To Infinity and Beyond
WEBINAR: October 30 at 1 pm ET/10 am PT
Facial Recognition Technology (FRT) is simultaneously a thrilling technological advance and a terrifying invasive tool that can be used to profile or monitor people. Once only imaginable, FRT is now reality whether we are ready for it or not. Both private companies and government organizations are using FRT with customers, employees and citizens. While it is hailed as the future of biometric identity proofing to verify identity utilizing increasingly robust technical capabilities, there can be some significant privacy risks if the tool is misused. FRT uses biometric technology to map facial features to a photograph or video, and then utilizes a network of databases to determine identity. Use cases range from authorizing building access to granting passage on flights to criminal identification.
As FRT is becoming more wide-spread and used more frequently, privacy professionals are raising the alarm at this rapidly evolving space given the risks to individual rights and freedoms. Policies and legislation are being drafted rapidly in response to the growing alarm of this futuristic technology.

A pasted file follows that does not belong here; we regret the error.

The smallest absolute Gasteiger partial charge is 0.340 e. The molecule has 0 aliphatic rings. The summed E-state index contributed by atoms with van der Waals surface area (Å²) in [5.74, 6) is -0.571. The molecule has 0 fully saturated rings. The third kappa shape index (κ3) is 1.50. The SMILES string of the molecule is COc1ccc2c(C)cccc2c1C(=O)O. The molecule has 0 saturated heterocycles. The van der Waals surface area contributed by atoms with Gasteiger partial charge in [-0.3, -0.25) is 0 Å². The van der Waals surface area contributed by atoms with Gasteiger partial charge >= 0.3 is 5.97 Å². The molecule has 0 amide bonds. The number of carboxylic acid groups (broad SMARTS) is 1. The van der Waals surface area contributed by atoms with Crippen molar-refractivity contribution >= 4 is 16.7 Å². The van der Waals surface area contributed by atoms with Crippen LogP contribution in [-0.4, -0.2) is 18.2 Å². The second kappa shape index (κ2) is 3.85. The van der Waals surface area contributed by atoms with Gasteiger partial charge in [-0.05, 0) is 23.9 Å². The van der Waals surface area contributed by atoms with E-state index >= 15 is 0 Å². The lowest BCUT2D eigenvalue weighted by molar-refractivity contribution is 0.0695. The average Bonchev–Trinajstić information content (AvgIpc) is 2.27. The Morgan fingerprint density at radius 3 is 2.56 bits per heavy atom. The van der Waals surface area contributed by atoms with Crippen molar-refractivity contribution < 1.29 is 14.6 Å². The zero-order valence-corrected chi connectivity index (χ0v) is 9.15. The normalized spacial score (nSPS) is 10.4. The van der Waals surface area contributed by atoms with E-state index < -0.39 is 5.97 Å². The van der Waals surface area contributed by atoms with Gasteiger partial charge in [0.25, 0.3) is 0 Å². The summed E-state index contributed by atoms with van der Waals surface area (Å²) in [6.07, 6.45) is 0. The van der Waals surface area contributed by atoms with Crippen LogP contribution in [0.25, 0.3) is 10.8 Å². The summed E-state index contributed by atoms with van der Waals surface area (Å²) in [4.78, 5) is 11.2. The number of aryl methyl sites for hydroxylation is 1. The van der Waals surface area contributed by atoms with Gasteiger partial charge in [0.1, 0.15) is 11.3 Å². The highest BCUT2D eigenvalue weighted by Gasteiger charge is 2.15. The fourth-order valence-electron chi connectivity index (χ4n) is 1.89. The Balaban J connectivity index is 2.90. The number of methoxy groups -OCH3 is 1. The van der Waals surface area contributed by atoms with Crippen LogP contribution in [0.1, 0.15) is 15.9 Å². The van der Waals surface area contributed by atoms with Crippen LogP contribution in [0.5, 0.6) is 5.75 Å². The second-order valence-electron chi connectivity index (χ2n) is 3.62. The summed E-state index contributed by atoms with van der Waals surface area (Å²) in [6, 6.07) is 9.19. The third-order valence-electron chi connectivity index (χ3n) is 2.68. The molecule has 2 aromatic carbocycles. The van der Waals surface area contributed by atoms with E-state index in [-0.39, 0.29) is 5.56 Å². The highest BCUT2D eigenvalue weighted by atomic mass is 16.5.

Kuma’s Jenn Behrens (EVP, Privacy & Security) will lead a panel of industry and government experts through discussion of the technology of FRT, current uses of the tool, and the privacy risks associated with FRT. Discussion will include examples of how government agencies are striving to mitigate negative impacts, and whether they go far enough. Panel members will discuss concerns about both intended and unanticipated consequences of FRT, including government surveillance and racial/ethnic profiling.
Register here to attend the webinar “To Infinity and Beyond – Facial Recognition Technology and Impact on Privacy”, and hear Mike Shapiro (Chief Privacy Officer, County of Santa Clara), Kevin O’Leary (Sr. Product Manager, Secure ID Issuance and Biometrics Solutions, IDEMIA), and Joe Jerome (Independent Privacy Consultant) share industry insights and best guesses for where the future of FRT will take us.